Zapraszamy na wykład Prof. Katarzyny Marciniak z wydziału “Artes Liberales” Uniwersytetu Warszawskiego pt. "The Past for the Present, or What Does Cicero Have to Say to Children?".

Wykład odbędzie się w ramach cyklu Polsko-Niemieckie Spotkania Naukowe 12 grudnia 2019 r. o godz. 18.00 w Niemieckim Instytucie Historycznym w Warszawie, Al. Ujazdowskie 39.

Zgłoszenia udziału przyjmujemy do 10 grudnia pod adresem: daad@daad.pl

„Polsko-Niemieckie Spotkania Naukowe” to wspólna inicjatywa Ambasady Niemiec w Warszawie, Societas Humboldtiana Polonorum, Niemieckiej Centrali Wymiany Akademickiej oraz Niemieckiego Instytutu Historycznego. W ramach cyklu cztery razy w roku odbywają się spotkania z renomowanymi polskimi i niemieckim naukowcami różnych dziedzin.

 

Abstract:
The Past for the Present, or What Does Cicero Have to Say to Children?

Katarzyna Marciniak

Faculty of “Artes Liberales”, University of Warsaw

In this presentation I will showcase the current studies into the reception of Classical Antiquity in the culture for young people as pursued within the research programme “Our Mythical Childhood” (ERC Consolidator Grant) and the activities of the Cluster “The Past for the Present: International Research and Educational Programme”. The tradition of Ancient Greece and Rome is treated here not as a petrified legacy of the past, but as a living cultural experience undergoing imaginative transformations that respond to local and global challenges. Owing to this, the reception of ancient culture becomes both a tool for shaping young people’s identity and a marker of key social, ideological, and cultural changes the world over. I will briefly present the aims and the milestones of the “Our Mythical Childhood” programme and the component of citizen science we have been developing also within the Cluster – our international centre at the Faculty of “Artes Liberales”, University of Warsaw, established together with four humanistic departments of the universities in Bologna, Cambridge, and Munich. My presentation is taking place during the Second Ciceronian Congress in Poland (1989–2019): “Cicero, Society, and the Idea of Artes Liberales” – thus, in conclusion I will discuss, as a case study, the reception of Cicero in children’s literature. We will witness how the most famous Roman orator and nightmare of Latin lessons becomes a cicerone through values deemed constant and universal, at the same time as he transforms into a mentor supporting contemporary kids as they deal with the most current societal challenges.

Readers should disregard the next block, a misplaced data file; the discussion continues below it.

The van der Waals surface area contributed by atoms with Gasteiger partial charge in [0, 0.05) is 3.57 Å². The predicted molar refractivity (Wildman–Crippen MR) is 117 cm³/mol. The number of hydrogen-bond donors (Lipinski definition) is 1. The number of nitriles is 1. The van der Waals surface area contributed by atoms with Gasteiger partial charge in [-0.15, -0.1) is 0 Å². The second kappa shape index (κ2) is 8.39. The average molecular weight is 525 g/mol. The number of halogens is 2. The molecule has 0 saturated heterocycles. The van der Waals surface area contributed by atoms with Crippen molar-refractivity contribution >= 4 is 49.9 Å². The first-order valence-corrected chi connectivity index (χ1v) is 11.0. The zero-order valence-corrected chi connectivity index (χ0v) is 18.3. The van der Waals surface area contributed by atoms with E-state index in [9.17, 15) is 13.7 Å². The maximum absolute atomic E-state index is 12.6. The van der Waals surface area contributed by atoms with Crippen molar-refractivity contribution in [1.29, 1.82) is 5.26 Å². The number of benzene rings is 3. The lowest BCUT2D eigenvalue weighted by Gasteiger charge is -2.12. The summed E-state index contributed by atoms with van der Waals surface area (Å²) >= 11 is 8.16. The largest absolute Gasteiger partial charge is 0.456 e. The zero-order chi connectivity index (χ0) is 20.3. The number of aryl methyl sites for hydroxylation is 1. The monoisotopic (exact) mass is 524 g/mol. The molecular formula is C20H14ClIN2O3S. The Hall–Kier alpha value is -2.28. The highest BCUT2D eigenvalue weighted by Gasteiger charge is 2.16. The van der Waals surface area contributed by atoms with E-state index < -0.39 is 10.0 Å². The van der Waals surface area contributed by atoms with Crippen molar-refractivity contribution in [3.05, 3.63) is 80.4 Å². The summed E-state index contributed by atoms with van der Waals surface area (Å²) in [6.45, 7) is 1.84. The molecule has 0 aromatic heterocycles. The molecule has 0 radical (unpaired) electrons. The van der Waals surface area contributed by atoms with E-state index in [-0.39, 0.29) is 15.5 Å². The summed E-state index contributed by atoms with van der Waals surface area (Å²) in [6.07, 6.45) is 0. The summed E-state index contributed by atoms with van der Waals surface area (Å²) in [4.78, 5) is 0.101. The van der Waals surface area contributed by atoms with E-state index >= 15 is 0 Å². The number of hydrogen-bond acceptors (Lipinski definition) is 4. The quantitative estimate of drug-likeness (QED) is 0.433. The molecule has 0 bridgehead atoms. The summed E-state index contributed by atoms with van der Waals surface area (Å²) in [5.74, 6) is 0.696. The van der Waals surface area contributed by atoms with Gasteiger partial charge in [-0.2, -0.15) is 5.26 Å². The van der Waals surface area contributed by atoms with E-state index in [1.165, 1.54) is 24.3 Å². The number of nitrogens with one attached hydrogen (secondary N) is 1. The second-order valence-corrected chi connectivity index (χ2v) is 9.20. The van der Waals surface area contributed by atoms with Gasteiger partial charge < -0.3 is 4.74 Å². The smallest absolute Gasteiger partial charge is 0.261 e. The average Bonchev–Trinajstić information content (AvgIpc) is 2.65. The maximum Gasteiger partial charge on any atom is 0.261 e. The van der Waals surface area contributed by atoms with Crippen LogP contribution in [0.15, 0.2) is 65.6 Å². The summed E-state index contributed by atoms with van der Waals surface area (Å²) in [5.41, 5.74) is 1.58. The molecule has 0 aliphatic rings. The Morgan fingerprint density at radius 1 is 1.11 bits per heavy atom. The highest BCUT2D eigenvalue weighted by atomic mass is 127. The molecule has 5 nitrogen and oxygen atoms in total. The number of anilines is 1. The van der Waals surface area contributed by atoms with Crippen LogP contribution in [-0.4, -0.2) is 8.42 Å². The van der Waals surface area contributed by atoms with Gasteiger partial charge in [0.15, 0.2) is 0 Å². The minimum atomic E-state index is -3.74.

References:

Marciniak, Katarzyna, ed., Our Mythical Childhood... The Classics and Literature for Children and Young Adults, Leiden–Boston, Brill, 2016. Marciniak, Katarzyna, ed., Chasing Mythical Beasts: The Reception of the Ancient Monsters in Children’s and Young Adults’ Culture, Heidelberg: Universitätsverlag Winter, 2020 (in print). Website of the “Our Mythical Childhood” programme: http://omc.obta.al.uw.edu.pl/.